The quest for flowing lava

Volcano National Park - 1

Now that I’m on big Island, one thing I can do is see a active volcano. So I headed to the Hawai’i Volcano National Park on the east side of the island with a friend I met at the hostel. We started by heading to the main crater, the Kilauea Caldera. The volcano used to be bigger but the mountain collapsed on itself after one of the numerous eruption of the last centuries. And somewhere in the middle, the active crater spilling volcanic gases which result in the closing of the road on the south-west side of the volcano.

Volcano National Park - 1

Volcano National Park - 2

Volcano National Park - 1

After that we headed for the Sulphur Banks where more volcanic gases seep from the the ground and deposit sulphur crystals and other minerals on the rocks around the steam vents.

Volcano National Park - 2

Volcano National Park - 1

Along all the trails around the Sulphur Banks and the rim of the caldera you can see steam vents. You can put your hand on the steam but you’ll quickly realize that it,s still really hot. Maybe someone should bring food and try to steam cook them.

Volcano National Park - 3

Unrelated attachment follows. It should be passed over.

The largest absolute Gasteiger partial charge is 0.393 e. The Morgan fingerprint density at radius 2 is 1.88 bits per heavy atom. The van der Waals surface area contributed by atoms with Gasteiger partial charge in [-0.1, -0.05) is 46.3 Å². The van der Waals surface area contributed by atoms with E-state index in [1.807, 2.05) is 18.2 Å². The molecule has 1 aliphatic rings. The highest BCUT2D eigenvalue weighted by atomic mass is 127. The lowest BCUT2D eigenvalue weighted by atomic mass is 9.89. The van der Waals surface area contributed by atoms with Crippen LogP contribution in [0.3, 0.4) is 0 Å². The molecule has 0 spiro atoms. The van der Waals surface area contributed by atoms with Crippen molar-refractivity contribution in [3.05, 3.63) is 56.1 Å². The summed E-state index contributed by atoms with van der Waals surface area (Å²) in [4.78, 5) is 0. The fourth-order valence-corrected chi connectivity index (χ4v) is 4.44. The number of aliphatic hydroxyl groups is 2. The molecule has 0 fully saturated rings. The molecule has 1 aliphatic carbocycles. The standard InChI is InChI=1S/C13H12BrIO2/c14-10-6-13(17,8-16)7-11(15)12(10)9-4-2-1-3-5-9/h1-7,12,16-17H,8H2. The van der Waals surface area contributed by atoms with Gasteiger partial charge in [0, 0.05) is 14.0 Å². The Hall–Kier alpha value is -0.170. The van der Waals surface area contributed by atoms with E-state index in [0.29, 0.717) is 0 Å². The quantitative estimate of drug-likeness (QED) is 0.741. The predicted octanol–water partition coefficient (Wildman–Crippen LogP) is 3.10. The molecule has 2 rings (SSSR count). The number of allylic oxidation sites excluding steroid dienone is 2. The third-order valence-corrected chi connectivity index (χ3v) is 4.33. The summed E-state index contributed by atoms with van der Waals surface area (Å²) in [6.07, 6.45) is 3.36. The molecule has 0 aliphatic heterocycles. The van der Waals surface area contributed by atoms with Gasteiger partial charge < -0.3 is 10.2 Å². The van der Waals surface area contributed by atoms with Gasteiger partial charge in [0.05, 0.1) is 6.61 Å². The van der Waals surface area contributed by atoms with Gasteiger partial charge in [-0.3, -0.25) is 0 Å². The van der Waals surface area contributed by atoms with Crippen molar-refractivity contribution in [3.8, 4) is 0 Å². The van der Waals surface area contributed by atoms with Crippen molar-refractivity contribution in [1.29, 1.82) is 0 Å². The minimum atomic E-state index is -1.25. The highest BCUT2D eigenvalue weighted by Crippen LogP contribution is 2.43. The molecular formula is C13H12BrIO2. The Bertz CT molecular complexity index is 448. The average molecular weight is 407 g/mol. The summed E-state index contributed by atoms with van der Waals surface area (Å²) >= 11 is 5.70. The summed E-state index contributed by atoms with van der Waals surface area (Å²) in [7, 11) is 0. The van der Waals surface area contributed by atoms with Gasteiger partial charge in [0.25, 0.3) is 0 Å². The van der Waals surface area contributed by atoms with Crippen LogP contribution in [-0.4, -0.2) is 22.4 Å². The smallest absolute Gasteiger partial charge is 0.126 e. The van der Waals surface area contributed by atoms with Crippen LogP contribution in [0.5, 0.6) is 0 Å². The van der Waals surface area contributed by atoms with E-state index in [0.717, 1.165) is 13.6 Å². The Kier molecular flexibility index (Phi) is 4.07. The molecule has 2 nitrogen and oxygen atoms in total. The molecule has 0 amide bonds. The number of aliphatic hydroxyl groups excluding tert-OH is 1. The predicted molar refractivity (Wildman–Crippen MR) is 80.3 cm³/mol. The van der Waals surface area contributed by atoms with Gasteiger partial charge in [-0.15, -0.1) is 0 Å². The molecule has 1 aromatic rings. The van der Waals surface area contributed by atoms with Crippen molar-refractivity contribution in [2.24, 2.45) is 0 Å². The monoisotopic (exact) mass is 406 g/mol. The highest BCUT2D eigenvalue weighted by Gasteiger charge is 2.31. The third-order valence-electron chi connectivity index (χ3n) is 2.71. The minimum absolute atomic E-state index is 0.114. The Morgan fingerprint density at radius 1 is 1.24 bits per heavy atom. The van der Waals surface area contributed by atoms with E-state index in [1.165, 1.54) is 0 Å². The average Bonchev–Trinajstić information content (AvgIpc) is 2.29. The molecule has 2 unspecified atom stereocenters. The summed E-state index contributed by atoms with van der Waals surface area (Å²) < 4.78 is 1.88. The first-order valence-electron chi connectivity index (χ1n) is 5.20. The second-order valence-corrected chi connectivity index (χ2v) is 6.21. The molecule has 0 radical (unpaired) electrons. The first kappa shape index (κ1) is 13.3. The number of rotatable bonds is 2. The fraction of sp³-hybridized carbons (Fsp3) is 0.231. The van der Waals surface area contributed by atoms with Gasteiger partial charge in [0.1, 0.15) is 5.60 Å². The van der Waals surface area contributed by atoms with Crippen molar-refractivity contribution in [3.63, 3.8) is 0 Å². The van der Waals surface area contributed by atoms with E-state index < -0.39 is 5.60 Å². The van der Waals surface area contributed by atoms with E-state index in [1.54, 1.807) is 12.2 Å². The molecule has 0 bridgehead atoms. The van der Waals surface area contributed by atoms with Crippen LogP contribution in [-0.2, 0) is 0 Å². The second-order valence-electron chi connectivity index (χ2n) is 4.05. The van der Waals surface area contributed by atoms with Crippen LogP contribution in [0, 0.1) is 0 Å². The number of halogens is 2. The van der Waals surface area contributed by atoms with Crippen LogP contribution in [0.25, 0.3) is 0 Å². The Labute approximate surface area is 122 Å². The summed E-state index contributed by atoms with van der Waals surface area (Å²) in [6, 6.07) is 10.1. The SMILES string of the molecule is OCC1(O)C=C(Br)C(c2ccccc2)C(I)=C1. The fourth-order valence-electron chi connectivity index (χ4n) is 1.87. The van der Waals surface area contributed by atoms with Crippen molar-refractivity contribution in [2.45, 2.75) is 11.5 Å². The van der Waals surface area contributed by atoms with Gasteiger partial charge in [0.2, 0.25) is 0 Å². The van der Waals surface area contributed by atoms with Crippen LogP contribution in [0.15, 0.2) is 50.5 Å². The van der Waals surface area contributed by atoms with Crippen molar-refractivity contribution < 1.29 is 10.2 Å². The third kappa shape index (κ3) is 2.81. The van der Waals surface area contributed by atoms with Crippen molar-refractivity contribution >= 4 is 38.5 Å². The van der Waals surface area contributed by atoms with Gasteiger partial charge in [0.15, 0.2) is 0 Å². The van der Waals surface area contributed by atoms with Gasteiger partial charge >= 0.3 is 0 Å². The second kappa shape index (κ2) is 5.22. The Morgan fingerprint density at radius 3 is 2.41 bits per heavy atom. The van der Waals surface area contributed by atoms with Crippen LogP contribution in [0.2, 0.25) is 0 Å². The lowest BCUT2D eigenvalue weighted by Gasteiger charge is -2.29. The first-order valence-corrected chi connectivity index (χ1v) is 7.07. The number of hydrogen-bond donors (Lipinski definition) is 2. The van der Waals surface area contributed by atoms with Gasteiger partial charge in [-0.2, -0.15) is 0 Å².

Then we went for a small hike in the Kilauea Iki crater where you can walk on a frozen lava lake from the 1959 eruption.

Volcano National Park - 2

With every crack in the lava, life finds its way.

Volcano National Park - 3

Volcano National Park - 4

Volcano National Park - 6

A flow of fresh lava cut the road along the ocean in 2003.

Volcano National Park - 7

Volcano National Park - 8

While you walk on the frozen lava flow, always watch were you put your feet because there are some crack in the lava that can be quite deep and which would be really painful if you ever felt in one of them.

Volcano National Park - 9

Two days later on our way to Hilo, we stopped at the end of the road on the west side of the lava flow trying to find some red and hot flowing lave. The problem right now is that the lava is flowing outside the national park and on private property. But with the advice from some people with whom we talk to we tried our luck on our own so we didn’t have to pay $100 each to have a guide walking us to where the lava is visible. But after walking for about an hour, and tough we were keeping our distances from anyone, we were spotted by one of the guide who came to us to tell us that we were on private land and that we were the leave…

We played and we lost.

Maybe I’ll get luckier next time or maybe I’ll find a cheaper tour.

More pictures available on the Flickr gallery

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About the author: Xavier

 

In September 2011, I left Belgium to travel around the world with the intention of seeing every places I've always dreamed about and sharing them through the pictures I take on the way.

 

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  • sabine

    ah ben bravo!!!! le roi de l economie!!!!
    tu l as trouve maintenant ta lave rouge????
    bisousss

 
 

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